Reasons for and against the United Kingdom’s nuclear renewal
The UK membership in the nuclear club is up for renewal, and – not for the first time – finding a convincing raison d’étre and the money to pay for it is proving difficult.
Nuclear weapons have always been contentious in British politics, particularly within the Labour party. During the cold war Labour fluctuated between reluctant support and policies advocating complete scrapping of the British nuclear arsenal. The most controversial moments have occurred when the nuclear weapons are up for renewal. Even so, every government since the first British nuclear test in 1952 eventually found the will and the way to finance new weapons rather than risking the political ramifications of disarmament.
As the existing nuclear weapon system, Trident, is approaching the end of its expected lifetime, the controversy has once again reached the attention of the public.
As the existing nuclear weapon system, Trident, is approaching the end of its expected lifetime, the controversy has once again reached the attention of the public. Since 2006 the debate has been going in the UK on whether to opt for a ‘like-for-like’ replacement, scrap it, or to find a middle way. At 25 billion to procure and with estimated lifetime costs of more than 80 billion, renewing Trident appears to many as an expensive, useless, irrelevant luxury. For others, nuclear weapons remain Britain’s ‘ultimate insurance‘ against the uncertainties of the future.
The US-built Trident was commissioned in 1982 and was one of the most advanced submarine-launched ballistic missile (SLBM) systems available. Each missile can fit eight nuclear warheads and has a range of around 11,000 km. Four Vanguard-class submarines each carry 16 missiles, and at least one of the four submarines remains on patrol at all times. This is part of a doctrine called Continuous-At-Sea-Deterrence (CASD). During the Cold War CASD was considered necessary to ensure that the UK could inflict “unbearable damage” on the Soviet Union in the event of a surprise attack. However, due to the long procurement period, the first Trident-armed submarine did not roll off the dockyard until 1992, perfectly coinciding with the end of the Cold War.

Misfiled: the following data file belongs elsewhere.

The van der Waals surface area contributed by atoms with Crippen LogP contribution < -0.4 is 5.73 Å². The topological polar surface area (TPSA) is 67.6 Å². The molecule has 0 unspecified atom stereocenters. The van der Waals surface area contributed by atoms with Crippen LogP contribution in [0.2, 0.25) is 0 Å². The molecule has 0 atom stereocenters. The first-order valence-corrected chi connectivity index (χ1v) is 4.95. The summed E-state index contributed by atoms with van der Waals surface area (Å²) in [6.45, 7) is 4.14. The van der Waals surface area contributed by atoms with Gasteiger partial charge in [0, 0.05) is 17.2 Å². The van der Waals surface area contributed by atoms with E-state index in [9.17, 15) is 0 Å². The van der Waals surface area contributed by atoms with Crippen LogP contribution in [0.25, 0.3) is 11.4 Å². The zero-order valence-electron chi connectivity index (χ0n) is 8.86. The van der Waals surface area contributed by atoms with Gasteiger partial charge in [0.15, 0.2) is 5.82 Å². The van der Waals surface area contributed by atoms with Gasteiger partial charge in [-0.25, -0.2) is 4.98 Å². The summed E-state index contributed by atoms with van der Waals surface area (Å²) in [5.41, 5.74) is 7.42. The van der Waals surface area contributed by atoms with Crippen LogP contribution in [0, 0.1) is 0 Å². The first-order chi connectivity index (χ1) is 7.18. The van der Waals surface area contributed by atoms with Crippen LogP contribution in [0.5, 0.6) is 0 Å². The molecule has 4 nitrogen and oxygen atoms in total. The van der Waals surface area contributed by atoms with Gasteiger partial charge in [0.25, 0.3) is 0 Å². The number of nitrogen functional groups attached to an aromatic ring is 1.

Today, more than 20 years later, the Trident-armed submarines continue to patrol the high seas, though without a specified target and in an international political climate quite different from the one in which UK last decided to renew its nuclear weapons programme.
A growing majority of the public and increasingly members of the military argue that the UK should follow the rest of the world and adopt non-nuclear security. Yet, none of the main political parties appear ready to stake their reputation on such a policy.
An updated rationale for British nuclear weapons was set out in a 2006 White Paper, and Tony Blair pushed the bill through parliament beginning the renewal process in 2007. The final decision on nuclear renewal has been delayed until after the next election expected in 2015, however the policy debate will likely be about specifications – not whether the UK should possess nuclear weapons at all. In 2013, British prime minister David Cameron stated that the UK needs a nuclear deterrent ‘more than ever’.
After the Conservative Party’s victory in the 2015 UK General Elections, long-time nuclear abolitionist Jeremy Corbyn replaced Ed Miliband as leader of the Labour Party. Although Mr Corbyn’s preference of discontinuing Trident is still a minority position within Labour, Corbyn’s election has provided optimism within the UK anti-nuclear-weapons movement. While acting as Labour leader, Corbyn will assume the position of Vice-President of the UK Campaign for Nuclear Disarmament (CND). The Scottish National Party (SNP) and the UK Green Party maintain their anti-Trident positions.
* Parts of this nutshell builds on “The Curious Case of British Nuclear Weapons Retention” by Paul Beaumont, International Law and Policy Institute. Read the full article here.